Originating from South China in approximately 1700 BC, the lychee is often called "the king of fruits".
The lychee (Litchi chinensis) is a subtropical fruit. It is oval to round in shape and about the size of a walnut. Its thin, red bumpy skin is easily peeled to reveal a white, juicy, translucent ball of firm jelly-like flesh that surrounds a shiny brown seed.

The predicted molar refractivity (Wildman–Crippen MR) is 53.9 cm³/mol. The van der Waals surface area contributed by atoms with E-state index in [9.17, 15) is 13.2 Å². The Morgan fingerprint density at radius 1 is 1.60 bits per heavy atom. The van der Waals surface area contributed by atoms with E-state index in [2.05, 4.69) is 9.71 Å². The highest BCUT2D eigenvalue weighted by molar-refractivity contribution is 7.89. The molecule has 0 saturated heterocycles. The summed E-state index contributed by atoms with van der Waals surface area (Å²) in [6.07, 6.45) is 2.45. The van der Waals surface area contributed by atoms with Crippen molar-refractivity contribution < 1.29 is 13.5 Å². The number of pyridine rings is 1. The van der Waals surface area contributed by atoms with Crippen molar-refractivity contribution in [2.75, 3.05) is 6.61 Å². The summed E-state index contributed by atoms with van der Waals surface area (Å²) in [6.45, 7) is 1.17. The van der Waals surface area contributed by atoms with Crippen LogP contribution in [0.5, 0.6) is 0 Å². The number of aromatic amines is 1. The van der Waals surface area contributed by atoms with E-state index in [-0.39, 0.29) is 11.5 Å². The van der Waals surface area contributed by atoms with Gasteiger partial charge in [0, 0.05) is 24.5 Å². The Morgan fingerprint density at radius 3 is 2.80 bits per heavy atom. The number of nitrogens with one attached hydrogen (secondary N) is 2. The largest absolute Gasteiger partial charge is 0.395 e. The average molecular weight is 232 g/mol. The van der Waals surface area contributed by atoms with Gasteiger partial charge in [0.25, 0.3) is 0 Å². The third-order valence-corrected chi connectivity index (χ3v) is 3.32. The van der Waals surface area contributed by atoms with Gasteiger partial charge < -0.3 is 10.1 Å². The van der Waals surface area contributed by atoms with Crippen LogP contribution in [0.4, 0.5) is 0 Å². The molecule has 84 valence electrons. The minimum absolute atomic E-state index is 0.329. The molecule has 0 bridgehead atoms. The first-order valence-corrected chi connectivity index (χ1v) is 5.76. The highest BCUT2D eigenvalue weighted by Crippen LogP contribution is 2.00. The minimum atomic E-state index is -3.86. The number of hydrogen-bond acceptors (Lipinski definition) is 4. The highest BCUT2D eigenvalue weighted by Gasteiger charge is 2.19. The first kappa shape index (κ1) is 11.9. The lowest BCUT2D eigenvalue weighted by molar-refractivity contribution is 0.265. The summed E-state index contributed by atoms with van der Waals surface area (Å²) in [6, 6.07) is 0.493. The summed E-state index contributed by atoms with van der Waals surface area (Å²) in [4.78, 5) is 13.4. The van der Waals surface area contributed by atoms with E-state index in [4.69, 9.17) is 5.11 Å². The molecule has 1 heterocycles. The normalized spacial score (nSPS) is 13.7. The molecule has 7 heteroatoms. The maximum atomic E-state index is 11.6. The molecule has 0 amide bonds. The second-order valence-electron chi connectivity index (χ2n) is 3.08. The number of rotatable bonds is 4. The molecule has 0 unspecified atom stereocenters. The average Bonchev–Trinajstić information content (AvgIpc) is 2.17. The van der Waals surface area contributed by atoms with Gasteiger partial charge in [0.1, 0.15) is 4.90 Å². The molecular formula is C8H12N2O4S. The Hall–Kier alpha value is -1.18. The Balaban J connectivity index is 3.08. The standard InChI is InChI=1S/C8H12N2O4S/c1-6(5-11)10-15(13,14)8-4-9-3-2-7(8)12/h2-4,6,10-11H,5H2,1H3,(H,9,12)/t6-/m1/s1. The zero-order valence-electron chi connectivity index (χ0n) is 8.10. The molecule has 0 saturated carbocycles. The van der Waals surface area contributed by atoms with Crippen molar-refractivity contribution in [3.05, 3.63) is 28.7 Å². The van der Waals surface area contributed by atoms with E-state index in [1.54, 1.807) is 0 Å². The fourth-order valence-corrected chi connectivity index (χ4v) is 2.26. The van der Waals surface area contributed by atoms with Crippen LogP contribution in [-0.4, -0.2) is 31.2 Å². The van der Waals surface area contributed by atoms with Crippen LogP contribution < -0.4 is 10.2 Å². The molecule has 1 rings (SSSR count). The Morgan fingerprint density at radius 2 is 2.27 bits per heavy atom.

The flesh is sweet and delicately flavoured with a texture similar to a grape.
Lychees are berries and are produced on tropical evergreen trees. The trees are attractive with shiny, leathery green leaves and long sprays of green, white or yellow flowers. After a few months, the sprays of flowers become bunches of fruit.
Once ripe, the bunches of fruit are harvested by hand.
Australia has the longest lychee production season in the world producing fruit from late October to late March. Lychee growing regions in Australia include tropical Far North Queensland, Central Queensland, South East Queensland and Northern NSW.